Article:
4 years ago

High-redshift quasars and their host galaxies I: kinematical and dynamical properties and their tracers.

Alessandro Lupi, Marta Volonteri, Roberto Decarli, Stefano Bovino, Joseph Silk, Jacqueline Bergeron

Observations of high-redshift quasars provide information on the massive black holes (MBHs) powering them and the galaxies hosting them. Current observations of $z \gtrsim 6$ hosts, at submm wavelengths, trace the properties of cold gas, and these are used to compare with the correlations between MBHs and galaxies characterizing the $z=0$ population. The relations at $z=0$, however, rely on stellar-based tracers of the galaxy properties. We perform a very-high resolution cosmological zoom-in simulation of a $z=7$ quasar including state-of-the-art non-equilibrium chemistry, MBH formation, growth and feedback, to assess the evolution of the galaxy host and the central MBH, and compare the results with recent ALMA observations of high-redshift quasars. We measure both the stellar-based quantities used to establish the $z=0$ correlations, as well as the gas-based quantities available in $z \gtrsim 6$ observations, adopting the same assumptions and techniques used in observational studies. The high-redshift studies argued that MBHs at high redshift deviate from the local MBH-galaxy correlations. In our analysis, we find that the high-redshift population sits on the same correlations as the local one, when using the same tracers used at $z=0$. When using the gas-based tracers, however, we recover the results of observations that MBHs appear to be over-massive. The discrepancy between local and high-redshift MBHs seems caused by the different tracers employed, and necessary assumptions, and not by an intrinsic difference. Better calibration of the tracers, higher resolution data and availability of facilities that can probe the stellar population will be crucial to assess precisely and accurately high-redshift quasar hosts.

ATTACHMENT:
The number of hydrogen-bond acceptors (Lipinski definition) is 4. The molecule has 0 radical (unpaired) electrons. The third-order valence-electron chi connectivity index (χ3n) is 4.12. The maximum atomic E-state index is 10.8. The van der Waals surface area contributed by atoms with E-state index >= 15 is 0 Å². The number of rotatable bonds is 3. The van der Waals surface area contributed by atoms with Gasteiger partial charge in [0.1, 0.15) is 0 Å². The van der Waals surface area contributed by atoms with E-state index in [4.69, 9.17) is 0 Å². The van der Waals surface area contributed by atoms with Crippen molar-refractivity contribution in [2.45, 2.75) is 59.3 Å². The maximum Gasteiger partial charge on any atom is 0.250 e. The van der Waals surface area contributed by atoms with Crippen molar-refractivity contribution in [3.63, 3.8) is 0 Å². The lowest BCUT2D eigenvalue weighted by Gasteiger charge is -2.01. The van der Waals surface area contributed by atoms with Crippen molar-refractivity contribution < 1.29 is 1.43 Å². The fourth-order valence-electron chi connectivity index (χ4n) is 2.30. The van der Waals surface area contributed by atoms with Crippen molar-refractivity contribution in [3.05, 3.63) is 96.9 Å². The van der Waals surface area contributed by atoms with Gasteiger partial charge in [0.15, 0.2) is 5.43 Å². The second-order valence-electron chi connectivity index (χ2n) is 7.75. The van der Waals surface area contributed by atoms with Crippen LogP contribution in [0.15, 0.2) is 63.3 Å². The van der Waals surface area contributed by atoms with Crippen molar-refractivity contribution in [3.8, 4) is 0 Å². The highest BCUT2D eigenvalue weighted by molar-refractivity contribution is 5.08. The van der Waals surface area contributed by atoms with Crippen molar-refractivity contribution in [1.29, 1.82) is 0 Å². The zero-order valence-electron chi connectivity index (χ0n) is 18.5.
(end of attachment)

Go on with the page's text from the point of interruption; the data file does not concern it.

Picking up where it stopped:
Publisher URL: http://arxiv.org/abs/1901.02464

DOI: arXiv:1901.02464v1

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